1. To show what phases are present at different compositions and temperature under equilibrium conditions.

2. To indicate the equilibrium solid solubility of one element in other element.

3. To indicate the temperature range over which solidification of a material occurs.

4. To indicate the temperature at which different phases start to melt.

13. State Gibb’s phase rule?

Gibb’s phase rule is given by F=C-P+2 Where, F=degrees of freedom of system or number of variables (such as temperature, pressure or composition) that may be changed independently without altering the equilibrium; C=number of components (usually elements or compounds) forming the system; and P=no of phases present in the system.

14. What are cooling curves?

Cooling curves are obtained by plotting the measured temperatures at equal intervals during the cooling period of a melt to a solid.

cooling curve
cooling curve

15. What is liquidus line? A Solidus line? A solvus line?

In a phase diagram, liquidus line is the line or boundary that separates liquid and liquid+solid phase regions. Solidus line is a line or boundary that separate solid and solid+liquid phase region. Solvus line separate single-phase solid regions from two-phase solid regions.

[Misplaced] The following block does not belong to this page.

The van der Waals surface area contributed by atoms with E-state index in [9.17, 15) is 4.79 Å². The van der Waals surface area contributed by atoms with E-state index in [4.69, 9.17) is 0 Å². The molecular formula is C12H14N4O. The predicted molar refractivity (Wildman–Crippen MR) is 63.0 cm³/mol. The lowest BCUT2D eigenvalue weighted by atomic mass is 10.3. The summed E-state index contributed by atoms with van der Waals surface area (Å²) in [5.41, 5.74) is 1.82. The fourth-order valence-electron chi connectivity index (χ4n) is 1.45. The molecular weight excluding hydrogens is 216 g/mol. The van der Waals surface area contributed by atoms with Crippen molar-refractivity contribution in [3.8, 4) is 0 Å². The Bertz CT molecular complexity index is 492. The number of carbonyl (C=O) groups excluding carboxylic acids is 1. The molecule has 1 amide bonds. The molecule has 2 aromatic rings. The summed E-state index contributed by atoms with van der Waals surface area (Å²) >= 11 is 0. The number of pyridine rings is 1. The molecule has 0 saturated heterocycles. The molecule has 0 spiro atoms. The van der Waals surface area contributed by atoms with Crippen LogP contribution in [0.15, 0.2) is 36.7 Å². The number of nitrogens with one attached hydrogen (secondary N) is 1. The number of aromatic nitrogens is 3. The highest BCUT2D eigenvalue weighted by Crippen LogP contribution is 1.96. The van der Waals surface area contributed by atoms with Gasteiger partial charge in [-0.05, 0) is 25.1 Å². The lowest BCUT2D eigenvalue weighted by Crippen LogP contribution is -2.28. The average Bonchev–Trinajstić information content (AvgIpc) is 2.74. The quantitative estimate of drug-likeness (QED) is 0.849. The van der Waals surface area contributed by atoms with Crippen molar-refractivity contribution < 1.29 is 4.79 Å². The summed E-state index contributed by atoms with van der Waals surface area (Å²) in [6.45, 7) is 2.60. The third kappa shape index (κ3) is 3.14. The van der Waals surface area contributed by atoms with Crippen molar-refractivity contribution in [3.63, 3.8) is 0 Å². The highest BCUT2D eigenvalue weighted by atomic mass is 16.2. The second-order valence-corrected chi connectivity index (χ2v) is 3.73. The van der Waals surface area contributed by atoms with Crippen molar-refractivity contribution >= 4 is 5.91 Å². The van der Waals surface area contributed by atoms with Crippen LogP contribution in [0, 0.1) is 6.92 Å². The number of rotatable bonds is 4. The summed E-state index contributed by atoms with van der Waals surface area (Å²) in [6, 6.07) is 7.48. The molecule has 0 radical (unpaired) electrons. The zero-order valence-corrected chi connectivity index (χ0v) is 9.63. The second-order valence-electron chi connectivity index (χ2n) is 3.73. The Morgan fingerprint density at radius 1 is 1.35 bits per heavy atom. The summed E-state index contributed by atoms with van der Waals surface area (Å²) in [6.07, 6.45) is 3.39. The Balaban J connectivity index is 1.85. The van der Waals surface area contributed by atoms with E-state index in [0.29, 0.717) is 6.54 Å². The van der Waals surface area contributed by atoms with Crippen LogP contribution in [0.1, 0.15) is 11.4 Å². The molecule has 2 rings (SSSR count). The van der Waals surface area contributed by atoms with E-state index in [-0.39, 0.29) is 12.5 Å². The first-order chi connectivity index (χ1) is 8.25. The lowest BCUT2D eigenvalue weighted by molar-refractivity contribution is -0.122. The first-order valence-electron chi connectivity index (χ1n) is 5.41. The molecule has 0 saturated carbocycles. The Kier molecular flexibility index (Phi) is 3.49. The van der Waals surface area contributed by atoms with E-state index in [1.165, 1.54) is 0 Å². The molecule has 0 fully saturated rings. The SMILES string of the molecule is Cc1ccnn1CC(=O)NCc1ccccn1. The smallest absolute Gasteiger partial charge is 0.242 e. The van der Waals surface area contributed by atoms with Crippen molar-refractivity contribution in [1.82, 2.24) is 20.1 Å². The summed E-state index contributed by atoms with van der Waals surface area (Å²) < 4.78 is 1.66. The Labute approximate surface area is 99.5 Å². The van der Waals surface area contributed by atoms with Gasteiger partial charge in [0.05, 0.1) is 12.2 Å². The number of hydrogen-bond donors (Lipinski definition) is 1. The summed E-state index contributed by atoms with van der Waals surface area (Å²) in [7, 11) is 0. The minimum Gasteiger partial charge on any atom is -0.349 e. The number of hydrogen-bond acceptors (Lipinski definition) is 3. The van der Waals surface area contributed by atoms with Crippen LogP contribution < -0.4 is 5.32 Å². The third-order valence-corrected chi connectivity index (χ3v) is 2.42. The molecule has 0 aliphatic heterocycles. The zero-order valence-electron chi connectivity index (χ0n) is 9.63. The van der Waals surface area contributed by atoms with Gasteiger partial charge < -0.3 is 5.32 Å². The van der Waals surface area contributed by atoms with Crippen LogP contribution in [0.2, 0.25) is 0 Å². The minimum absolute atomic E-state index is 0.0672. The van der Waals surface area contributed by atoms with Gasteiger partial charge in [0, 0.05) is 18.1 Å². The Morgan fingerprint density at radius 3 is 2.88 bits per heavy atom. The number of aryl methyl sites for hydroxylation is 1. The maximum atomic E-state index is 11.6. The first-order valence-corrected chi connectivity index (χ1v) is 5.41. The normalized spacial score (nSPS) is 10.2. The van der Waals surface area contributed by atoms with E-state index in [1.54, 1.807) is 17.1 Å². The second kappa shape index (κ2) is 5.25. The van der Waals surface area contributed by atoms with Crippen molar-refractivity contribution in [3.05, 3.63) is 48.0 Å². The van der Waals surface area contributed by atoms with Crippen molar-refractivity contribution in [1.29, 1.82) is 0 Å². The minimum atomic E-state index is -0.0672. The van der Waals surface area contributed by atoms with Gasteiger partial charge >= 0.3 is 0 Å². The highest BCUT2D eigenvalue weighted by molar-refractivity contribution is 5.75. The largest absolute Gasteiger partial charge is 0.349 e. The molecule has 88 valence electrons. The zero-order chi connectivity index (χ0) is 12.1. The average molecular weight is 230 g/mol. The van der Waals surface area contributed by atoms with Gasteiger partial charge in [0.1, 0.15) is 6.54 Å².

16. What pieces of information can be obtained for each point in a phase diagram?

Using a phase diagram, one can obtain at least the following three information.

1. The phases that are present,

2. The composition of each phase, and

3. The amount of each phase present.

17. What is tie-line?

A tie line is simply an isothermal line drawn through point of consideration, extending across the two-phase region and terminating at the phase boundary lines on either side.

18. What is the lever-law calculation and what information can it provide?

Phase fraction= Opposite arm of lever / Total length of tie line

and phase percentage = Opposite arm of lever/ Total length of tie line  × 100

Using the lever law calculations, one can compute the phase fraction and the phase percentage.

19. What is mean by invariant reaction?

The eutectic reaction is also called an invariant reaction since it occurs under equilibrium conditions at a specific temperature and alloy composition that cannot be varied.

20. What do you understand by ‘allotropy of iron’?

Allotropy refers to the possibility of existence of two or more different crystal structures for a substance depending upon temperature.

21. Define: ferrite and austenite.